So Now That the CA Prison Population Has Dropped, Where Are the $avings?….Big Data & the Art of Protecting LA’s Abused & Neglected Kids….Warren Olney Ends WWLA?January 15th, 2016 by Celeste Fremon
WHERE ARE THOSE PROMISED MILLIONS IN PRISON COST SAVINGS SUPPOSEDLY DESIGNATED FOR RE-ENTRY AND REHABILITATION?
One of the upsides of California’s realignment strategy, and of the passage of Prop 47, was the promise that big piles of money would be shaved off of the state’s massive incarceration budget—-we’re talking hundreds of millions here—and that much of that money could be rerouted into rehabilitation and reentry programs designed to help people succeed when they were released from jail or prison.
Thus far, those cheery hundreds of millions in savings have yet to make an appearance.
Moreover, despite the drop in inmate numbers, prison budgets keep growing, pushing the cost per prisoner per year from $49,000 five years ago, to $64,000 today, according to a January 6, Reuter’s story.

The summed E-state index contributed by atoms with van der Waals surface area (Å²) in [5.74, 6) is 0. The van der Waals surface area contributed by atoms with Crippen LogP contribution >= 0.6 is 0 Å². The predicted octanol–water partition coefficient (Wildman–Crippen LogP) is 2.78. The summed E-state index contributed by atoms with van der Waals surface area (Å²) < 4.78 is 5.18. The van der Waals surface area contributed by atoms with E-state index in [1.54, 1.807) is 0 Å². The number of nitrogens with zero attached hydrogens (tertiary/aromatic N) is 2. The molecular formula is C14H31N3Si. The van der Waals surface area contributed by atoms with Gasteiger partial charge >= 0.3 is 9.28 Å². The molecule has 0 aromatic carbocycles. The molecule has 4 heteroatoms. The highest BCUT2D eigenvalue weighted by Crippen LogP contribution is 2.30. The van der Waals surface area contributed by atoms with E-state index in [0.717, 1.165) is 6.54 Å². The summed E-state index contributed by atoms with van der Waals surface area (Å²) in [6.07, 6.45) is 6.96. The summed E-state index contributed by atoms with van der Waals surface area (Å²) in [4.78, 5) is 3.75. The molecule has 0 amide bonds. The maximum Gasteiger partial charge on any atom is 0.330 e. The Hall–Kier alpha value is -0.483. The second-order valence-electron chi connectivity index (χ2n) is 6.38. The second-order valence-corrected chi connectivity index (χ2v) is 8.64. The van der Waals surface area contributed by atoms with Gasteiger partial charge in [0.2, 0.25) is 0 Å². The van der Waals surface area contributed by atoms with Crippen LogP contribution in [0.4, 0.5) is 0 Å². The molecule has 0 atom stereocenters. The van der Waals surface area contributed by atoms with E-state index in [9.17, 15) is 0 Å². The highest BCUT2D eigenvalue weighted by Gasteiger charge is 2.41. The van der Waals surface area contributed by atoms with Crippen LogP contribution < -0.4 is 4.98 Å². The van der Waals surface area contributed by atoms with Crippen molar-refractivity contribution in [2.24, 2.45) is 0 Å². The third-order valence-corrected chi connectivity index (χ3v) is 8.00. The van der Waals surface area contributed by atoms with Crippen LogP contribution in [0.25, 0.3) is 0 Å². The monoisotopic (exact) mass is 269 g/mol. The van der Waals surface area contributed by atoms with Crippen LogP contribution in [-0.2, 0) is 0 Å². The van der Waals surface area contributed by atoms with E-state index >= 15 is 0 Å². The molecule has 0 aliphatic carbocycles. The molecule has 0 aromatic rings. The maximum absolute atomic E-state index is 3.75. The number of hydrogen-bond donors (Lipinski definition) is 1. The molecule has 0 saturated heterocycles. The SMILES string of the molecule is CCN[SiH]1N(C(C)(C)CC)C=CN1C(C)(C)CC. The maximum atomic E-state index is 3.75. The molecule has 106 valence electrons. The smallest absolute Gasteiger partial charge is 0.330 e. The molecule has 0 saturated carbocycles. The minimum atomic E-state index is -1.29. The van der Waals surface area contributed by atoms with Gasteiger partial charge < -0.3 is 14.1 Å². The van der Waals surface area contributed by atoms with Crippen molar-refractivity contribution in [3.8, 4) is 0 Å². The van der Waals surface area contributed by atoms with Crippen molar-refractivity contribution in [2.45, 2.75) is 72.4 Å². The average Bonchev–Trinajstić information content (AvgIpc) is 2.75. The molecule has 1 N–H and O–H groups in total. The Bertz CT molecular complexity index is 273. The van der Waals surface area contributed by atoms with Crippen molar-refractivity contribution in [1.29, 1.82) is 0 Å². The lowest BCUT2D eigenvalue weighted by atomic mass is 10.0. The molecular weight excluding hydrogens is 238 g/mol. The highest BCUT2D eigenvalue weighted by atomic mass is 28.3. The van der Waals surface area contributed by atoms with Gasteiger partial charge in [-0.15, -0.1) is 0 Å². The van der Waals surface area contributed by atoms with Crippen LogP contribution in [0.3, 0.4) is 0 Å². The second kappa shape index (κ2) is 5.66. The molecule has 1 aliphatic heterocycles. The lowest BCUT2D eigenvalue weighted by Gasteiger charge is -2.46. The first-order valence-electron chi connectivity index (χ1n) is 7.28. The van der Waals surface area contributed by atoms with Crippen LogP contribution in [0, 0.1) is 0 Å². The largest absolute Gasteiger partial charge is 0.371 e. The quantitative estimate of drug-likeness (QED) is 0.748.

This week, the LA Times editorial board has rightly asked what is going on. Here are some clips from the Times’ editorial:
Where is the de-incarceration dividend? With crime up, Californians have a right to ask why the savings from prison realignment haven’t materialized and why an expected $100 million to $200 million in Proposition 47 savings has been budgeted by Gov. Jerry Brown at less than $30 million.
After all, the state’s prison population has plunged, first from realignment — the 2011 shift in responsibility for many felons from the state to counties — then from inmate releases to meet court-imposed prison population caps and deadlines, and then from Proposition 47, the 2014 ballot measure to reduce drug possession and some other felonies to misdemeanors and therefore reduce the need for prison and jail space. State prisons house about 30,000 fewer people than they did just four years ago.
As inmate populations have dropped, surely so have costs. Where are those billions of dollars in savings, and where are those reentry programs that all that money was supposed to pay for — to provide mental health services, addiction treatment, job training, cognitive behavioral therapy and other interventions that are meant to reduce the chance of addicts and other offenders returning to their old ways and committing the kinds of crimes that, it seems, are now on the rise?
State officials say it’s complicated. OK, but it’s not that complicated.